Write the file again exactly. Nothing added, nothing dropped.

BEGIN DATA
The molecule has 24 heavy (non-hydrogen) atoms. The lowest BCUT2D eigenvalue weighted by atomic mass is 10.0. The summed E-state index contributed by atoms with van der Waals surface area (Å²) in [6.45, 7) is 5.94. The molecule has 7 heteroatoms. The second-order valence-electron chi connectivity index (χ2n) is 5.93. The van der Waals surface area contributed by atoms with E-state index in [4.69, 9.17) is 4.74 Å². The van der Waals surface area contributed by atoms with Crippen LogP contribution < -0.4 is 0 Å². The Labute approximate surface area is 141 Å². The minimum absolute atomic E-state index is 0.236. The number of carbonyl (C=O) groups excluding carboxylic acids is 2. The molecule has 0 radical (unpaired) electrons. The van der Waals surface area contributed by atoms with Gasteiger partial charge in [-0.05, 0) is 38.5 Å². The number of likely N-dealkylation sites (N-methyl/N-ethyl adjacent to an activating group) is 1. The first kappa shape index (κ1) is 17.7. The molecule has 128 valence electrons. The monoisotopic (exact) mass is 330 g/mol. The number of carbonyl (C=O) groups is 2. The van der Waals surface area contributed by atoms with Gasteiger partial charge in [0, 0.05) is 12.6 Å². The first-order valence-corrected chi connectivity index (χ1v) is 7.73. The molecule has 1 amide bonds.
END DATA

The molecule has 24 heavy (non-hydrogen) atoms. The lowest BCUT2D eigenvalue weighted by atomic mass is 10.0. The summed E-state index contributed by atoms with van der Waals surface area (Å²) in [6.45, 7) is 5.94. The molecule has 7 heteroatoms. The second-order valence-electron chi connectivity index (χ2n) is 5.93. The van der Waals surface area contributed by atoms with E-state index in [4.69, 9.17) is 4.74 Å². The van der Waals surface area contributed by atoms with Crippen LogP contribution < -0.4 is 0 Å². The Labute approximate surface area is 141 Å². The minimum absolute atomic E-state index is 0.236. The number of carbonyl (C=O) groups excluding carboxylic acids is 2. The molecule has 0 radical (unpaired) electrons. The van der Waals surface area contributed by atoms with Gasteiger partial charge in [-0.05, 0) is 38.5 Å². The number of likely N-dealkylation sites (N-methyl/N-ethyl adjacent to an activating group) is 1. The first kappa shape index (κ1) is 17.7. The molecule has 128 valence electrons. The monoisotopic (exact) mass is 330 g/mol. The number of carbonyl (C=O) groups is 2. The van der Waals surface area contributed by atoms with Gasteiger partial charge in [0, 0.05) is 12.6 Å². The first-order valence-corrected chi connectivity index (χ1v) is 7.73. The molecule has 1 amide bonds.